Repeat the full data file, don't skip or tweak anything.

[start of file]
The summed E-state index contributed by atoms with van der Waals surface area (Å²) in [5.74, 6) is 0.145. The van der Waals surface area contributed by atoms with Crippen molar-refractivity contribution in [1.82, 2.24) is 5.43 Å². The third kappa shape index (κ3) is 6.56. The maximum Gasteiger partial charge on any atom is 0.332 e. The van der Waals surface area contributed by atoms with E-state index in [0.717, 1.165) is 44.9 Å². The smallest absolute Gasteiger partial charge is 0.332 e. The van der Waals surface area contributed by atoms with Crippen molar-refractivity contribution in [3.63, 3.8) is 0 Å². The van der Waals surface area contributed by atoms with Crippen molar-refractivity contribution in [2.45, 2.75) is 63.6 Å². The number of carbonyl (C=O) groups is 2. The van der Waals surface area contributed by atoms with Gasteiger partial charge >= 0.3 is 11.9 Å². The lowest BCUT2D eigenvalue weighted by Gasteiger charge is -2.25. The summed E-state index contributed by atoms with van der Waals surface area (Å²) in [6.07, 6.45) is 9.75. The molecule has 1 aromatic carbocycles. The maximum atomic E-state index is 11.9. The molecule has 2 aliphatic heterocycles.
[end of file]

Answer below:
The summed E-state index contributed by atoms with van der Waals surface area (Å²) in [5.74, 6) is 0.145. The van der Waals surface area contributed by atoms with Crippen molar-refractivity contribution in [1.82, 2.24) is 5.43 Å². The third kappa shape index (κ3) is 6.56. The maximum Gasteiger partial charge on any atom is 0.332 e. The van der Waals surface area contributed by atoms with E-state index in [0.717, 1.165) is 44.9 Å². The smallest absolute Gasteiger partial charge is 0.332 e. The van der Waals surface area contributed by atoms with Crippen molar-refractivity contribution in [3.63, 3.8) is 0 Å². The van der Waals surface area contributed by atoms with Crippen molar-refractivity contribution in [2.45, 2.75) is 63.6 Å². The number of carbonyl (C=O) groups is 2. The van der Waals surface area contributed by atoms with Gasteiger partial charge >= 0.3 is 11.9 Å². The lowest BCUT2D eigenvalue weighted by Gasteiger charge is -2.25. The summed E-state index contributed by atoms with van der Waals surface area (Å²) in [6.07, 6.45) is 9.75. The molecule has 1 aromatic carbocycles. The maximum atomic E-state index is 11.9. The molecule has 2 aliphatic heterocycles.